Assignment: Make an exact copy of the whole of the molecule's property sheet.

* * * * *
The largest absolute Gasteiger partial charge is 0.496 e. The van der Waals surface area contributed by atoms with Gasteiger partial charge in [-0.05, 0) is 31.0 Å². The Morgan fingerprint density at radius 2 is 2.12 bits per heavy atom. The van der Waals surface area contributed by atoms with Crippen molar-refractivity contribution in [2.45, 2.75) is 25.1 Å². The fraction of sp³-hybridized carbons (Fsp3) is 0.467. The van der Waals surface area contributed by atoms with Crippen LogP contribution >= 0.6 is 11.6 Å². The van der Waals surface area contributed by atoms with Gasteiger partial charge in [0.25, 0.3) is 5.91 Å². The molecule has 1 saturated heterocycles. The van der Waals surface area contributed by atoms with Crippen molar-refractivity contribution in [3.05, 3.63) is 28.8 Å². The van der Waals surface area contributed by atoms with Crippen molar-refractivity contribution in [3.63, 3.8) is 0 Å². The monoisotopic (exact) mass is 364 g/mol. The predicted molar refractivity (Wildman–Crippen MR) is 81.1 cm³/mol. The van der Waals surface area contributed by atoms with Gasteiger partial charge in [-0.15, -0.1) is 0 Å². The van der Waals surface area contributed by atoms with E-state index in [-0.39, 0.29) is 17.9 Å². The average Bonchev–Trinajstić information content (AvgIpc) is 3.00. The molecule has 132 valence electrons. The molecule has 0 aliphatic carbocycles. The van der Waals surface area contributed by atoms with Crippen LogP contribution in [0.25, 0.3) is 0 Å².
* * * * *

The largest absolute Gasteiger partial charge is 0.496 e. The van der Waals surface area contributed by atoms with Gasteiger partial charge in [-0.05, 0) is 31.0 Å². The Morgan fingerprint density at radius 2 is 2.12 bits per heavy atom. The van der Waals surface area contributed by atoms with Crippen molar-refractivity contribution in [2.45, 2.75) is 25.1 Å². The fraction of sp³-hybridized carbons (Fsp3) is 0.467. The van der Waals surface area contributed by atoms with Crippen LogP contribution >= 0.6 is 11.6 Å². The van der Waals surface area contributed by atoms with Gasteiger partial charge in [0.25, 0.3) is 5.91 Å². The molecule has 1 saturated heterocycles. The van der Waals surface area contributed by atoms with Crippen molar-refractivity contribution in [3.05, 3.63) is 28.8 Å². The van der Waals surface area contributed by atoms with Crippen molar-refractivity contribution in [3.63, 3.8) is 0 Å². The monoisotopic (exact) mass is 364 g/mol. The predicted molar refractivity (Wildman–Crippen MR) is 81.1 cm³/mol. The van der Waals surface area contributed by atoms with Gasteiger partial charge in [-0.15, -0.1) is 0 Å². The van der Waals surface area contributed by atoms with E-state index in [-0.39, 0.29) is 17.9 Å². The average Bonchev–Trinajstić information content (AvgIpc) is 3.00. The molecule has 132 valence electrons. The molecule has 0 aliphatic carbocycles. The van der Waals surface area contributed by atoms with Crippen LogP contribution in [0.25, 0.3) is 0 Å².